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Xbox TV push won't impact Xbox One's "gamer-first" approach

Microsoft's push to make your Xbox a destination for TV content won't come at the cost of gaming, executives Nancy Tellem and Jordan Levin say.

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Microsoft's ambitious Xbox TV push, which we learned a lot about today, will not impact the "gamer-first" approach for the platform that Head of Xbox Phil Spencer laid out earlier this month, according to Xbox Entertainment Studios executives.

"It's also probably worth saying that none of the activity we're pursuing is coming at the expense any of the investment that's been made in the platform overall or gaming overall," Xbox Entertainment Studios executive vice president Jordan Levin said during a recent media event attended by Polygon.

"There isn't shifting of resources away from gaming to this. I mean, the nice thing about playing in a device like this, again, that's nonlinear, is there's no finite space restrictions," he added. "We're simply a new service that is meant to increase the value proposition for the audience, and if they want to opt in, great, and if they don't, then we'll react and respond. But we're not...there's nothing that's getting displaced in the process of what we're trying to build."

"There isn't shifting of resources away from gaming to this" -- Xbox Entertainment Studios EVP Jordan Levin

For her part, Tellem said gaming is "obviously very important" to the Xbox platform. She explained that Microsoft's TV efforts are, in part, aimed at keeping users engaged with the Xbox platform in between major game launches. She cautioned that "it's going to take some time" to get there, but that's the overall goal, she said.

As part of Spencer's "gamer-first" approach for Xbox One, he says it will be critical that Microsoft has an open dialogue with consumers about the system.

"That two-way dialogue between us and the fans will be important as we drive this product forward," Spencer said at the time about the Xbox One. "I think it's going to be a foundational element to the culture of this organization. I want the two-way dialogue; we hear what fans say, they have great ideas, and we should use that as an input to how we build our product."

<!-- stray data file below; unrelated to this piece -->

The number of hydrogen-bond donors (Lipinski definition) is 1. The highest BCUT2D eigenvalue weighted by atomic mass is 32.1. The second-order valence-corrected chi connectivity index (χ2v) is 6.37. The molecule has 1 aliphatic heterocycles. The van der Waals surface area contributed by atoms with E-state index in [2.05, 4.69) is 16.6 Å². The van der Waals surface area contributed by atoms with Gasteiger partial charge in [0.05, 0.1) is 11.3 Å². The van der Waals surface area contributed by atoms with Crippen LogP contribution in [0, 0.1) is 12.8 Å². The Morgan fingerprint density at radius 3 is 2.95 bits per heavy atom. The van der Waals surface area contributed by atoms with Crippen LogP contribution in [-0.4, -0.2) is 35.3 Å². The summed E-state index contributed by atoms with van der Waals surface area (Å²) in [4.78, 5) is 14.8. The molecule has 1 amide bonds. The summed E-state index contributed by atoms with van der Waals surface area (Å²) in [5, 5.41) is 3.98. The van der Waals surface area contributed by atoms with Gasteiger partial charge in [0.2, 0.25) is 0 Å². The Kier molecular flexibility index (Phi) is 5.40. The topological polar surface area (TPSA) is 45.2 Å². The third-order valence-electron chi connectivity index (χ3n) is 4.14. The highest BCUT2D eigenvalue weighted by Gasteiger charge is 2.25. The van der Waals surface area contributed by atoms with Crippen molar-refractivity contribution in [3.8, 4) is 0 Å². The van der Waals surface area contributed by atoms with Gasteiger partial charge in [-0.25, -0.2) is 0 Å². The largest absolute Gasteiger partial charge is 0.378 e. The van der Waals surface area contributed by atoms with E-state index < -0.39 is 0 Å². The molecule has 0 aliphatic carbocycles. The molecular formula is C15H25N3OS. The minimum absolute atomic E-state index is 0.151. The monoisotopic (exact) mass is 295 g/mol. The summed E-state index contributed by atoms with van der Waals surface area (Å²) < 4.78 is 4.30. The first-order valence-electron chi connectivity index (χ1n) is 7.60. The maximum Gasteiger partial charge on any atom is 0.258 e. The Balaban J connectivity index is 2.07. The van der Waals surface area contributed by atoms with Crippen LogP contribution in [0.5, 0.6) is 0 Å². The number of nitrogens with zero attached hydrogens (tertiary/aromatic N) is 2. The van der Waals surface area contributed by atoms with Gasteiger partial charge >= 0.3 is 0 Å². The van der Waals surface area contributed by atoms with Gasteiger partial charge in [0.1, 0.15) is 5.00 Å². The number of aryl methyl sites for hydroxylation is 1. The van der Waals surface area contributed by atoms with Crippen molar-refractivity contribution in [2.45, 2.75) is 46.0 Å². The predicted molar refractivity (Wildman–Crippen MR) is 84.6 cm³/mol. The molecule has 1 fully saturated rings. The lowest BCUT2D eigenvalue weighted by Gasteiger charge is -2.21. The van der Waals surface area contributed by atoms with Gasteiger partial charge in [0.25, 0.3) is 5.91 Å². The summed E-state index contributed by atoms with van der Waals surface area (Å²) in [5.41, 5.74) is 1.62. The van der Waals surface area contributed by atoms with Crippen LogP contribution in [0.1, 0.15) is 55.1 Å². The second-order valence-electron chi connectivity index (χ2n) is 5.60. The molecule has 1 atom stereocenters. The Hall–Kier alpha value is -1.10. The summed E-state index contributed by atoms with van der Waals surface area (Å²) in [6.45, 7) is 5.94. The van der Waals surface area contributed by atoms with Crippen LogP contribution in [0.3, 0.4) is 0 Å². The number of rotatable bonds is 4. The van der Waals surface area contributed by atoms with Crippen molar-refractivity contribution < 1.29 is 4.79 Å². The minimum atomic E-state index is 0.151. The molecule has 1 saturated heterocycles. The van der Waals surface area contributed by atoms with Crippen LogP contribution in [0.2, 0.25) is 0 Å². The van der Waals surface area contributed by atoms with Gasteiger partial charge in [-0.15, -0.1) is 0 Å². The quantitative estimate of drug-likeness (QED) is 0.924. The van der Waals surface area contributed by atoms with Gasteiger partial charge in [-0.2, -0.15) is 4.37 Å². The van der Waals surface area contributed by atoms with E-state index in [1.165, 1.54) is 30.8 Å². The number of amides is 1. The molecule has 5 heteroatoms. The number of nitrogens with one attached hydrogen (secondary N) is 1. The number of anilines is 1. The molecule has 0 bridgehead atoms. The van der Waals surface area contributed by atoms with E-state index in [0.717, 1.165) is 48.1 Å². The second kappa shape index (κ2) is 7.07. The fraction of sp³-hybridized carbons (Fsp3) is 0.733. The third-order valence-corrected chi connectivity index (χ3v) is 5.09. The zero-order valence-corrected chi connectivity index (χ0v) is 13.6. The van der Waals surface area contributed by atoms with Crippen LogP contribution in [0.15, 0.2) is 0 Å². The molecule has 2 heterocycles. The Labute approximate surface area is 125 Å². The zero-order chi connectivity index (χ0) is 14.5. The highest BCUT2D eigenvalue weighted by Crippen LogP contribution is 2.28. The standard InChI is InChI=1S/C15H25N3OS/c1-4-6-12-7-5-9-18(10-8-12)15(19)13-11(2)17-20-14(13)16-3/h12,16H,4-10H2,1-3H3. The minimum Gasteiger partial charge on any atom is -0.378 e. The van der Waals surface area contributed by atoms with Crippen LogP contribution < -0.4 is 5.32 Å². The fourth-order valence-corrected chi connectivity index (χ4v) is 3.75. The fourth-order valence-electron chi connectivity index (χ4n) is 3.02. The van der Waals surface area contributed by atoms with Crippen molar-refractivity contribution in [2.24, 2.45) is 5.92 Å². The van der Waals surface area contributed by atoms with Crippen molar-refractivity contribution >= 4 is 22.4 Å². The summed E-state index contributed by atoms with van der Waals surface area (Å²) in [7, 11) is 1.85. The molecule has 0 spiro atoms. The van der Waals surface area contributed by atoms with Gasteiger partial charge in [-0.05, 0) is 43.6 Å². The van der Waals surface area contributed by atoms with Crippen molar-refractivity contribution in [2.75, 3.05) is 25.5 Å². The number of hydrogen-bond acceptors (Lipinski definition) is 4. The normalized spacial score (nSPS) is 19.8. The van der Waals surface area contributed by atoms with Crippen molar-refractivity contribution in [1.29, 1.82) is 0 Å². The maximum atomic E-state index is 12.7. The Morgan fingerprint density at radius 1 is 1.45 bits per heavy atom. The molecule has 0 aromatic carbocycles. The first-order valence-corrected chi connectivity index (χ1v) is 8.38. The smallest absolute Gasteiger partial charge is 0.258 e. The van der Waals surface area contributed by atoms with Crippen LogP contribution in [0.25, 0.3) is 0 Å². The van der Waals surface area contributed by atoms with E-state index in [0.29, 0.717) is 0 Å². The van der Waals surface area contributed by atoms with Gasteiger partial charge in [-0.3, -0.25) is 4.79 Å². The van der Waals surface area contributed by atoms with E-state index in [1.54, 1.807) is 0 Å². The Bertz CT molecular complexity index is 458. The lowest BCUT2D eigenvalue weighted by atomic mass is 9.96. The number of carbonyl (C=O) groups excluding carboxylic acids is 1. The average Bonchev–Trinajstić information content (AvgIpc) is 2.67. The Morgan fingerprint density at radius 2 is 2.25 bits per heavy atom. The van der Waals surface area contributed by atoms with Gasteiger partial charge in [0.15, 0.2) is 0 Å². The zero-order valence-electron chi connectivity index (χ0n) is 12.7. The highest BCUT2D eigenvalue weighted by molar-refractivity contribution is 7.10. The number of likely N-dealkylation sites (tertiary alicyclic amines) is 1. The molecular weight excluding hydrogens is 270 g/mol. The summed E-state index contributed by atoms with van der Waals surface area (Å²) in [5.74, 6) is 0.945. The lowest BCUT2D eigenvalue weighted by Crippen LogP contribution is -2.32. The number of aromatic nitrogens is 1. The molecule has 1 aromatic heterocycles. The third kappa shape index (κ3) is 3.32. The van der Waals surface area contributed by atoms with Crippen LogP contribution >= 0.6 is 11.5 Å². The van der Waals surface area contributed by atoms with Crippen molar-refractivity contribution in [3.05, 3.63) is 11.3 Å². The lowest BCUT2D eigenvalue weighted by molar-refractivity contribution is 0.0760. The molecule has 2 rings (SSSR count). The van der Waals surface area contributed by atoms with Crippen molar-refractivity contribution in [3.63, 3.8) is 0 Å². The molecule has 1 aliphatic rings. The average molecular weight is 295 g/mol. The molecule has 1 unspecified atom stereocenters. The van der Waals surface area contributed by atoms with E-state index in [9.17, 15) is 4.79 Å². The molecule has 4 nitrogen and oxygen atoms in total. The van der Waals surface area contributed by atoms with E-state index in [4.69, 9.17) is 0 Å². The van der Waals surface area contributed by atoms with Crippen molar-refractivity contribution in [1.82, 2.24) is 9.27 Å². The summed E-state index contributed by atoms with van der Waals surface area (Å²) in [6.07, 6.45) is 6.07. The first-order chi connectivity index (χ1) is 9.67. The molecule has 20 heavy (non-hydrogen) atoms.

The Xbox platform may have been launched as a device that primarily focused on games, but it has grown to become so much more than that with the Xbox 360 and now the Xbox One. Tellem pointed out that people are spending more time with entertainment applications than they are actually playing games on the Xbox platform.

"One thing we have see in the last year is that the consumption of video content, the time that people consumer video content, has really exceeded gameplay on the platform, which has been surprising," Tellem said. She went on to say that these numbers show that there is a "real opportunity" to not only engage existing Xbox fans, but also to expand to new audiences.

In fact, Xbox owners have been spending more time with entertainment apps like Netflix or ESPN than they do actually playing games since 2012.

Microsoft's suite of original programming for Xbox includes documentaries (including one about last weekend's E.T. landfill excavation), live event coverage (beginning with Bonnaroo this summer), comedies, a World Cup-themed program, multiple Halo shows, and numerous other live-action and animated shows. The first of these shows will debut this year, though it's not clear which shows will be available for free and which will be paid. Some shows might also include advertising elements, Tellem said, making clear that Microsoft is still trying to find out "what works best" for monetization.

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